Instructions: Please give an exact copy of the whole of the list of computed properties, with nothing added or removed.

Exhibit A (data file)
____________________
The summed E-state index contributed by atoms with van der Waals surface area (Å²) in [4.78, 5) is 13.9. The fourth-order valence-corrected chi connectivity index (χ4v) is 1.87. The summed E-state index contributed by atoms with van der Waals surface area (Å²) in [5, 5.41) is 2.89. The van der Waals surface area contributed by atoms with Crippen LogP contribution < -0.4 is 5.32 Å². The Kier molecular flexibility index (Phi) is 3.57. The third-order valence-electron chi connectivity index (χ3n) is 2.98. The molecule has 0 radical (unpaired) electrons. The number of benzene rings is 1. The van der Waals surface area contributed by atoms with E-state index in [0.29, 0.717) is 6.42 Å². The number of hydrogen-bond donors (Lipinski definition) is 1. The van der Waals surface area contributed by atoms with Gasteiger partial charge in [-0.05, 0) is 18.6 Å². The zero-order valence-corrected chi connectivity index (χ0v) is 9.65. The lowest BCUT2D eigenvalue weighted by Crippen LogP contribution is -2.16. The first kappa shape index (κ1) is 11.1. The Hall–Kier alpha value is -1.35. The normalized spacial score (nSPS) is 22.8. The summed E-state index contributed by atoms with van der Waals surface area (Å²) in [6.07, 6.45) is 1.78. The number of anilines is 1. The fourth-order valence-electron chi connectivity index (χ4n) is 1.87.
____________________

The summed E-state index contributed by atoms with van der Waals surface area (Å²) in [4.78, 5) is 13.9. The fourth-order valence-corrected chi connectivity index (χ4v) is 1.87. The summed E-state index contributed by atoms with van der Waals surface area (Å²) in [5, 5.41) is 2.89. The van der Waals surface area contributed by atoms with Crippen LogP contribution < -0.4 is 5.32 Å². The Kier molecular flexibility index (Phi) is 3.57. The third-order valence-electron chi connectivity index (χ3n) is 2.98. The molecule has 0 radical (unpaired) electrons. The number of benzene rings is 1. The van der Waals surface area contributed by atoms with E-state index in [0.29, 0.717) is 6.42 Å². The number of hydrogen-bond donors (Lipinski definition) is 1. The van der Waals surface area contributed by atoms with Gasteiger partial charge in [-0.05, 0) is 18.6 Å². The zero-order valence-corrected chi connectivity index (χ0v) is 9.65. The lowest BCUT2D eigenvalue weighted by Crippen LogP contribution is -2.16. The first kappa shape index (κ1) is 11.1. The Hall–Kier alpha value is -1.35. The normalized spacial score (nSPS) is 22.8. The summed E-state index contributed by atoms with van der Waals surface area (Å²) in [6.07, 6.45) is 1.78. The number of anilines is 1. The fourth-order valence-electron chi connectivity index (χ4n) is 1.87.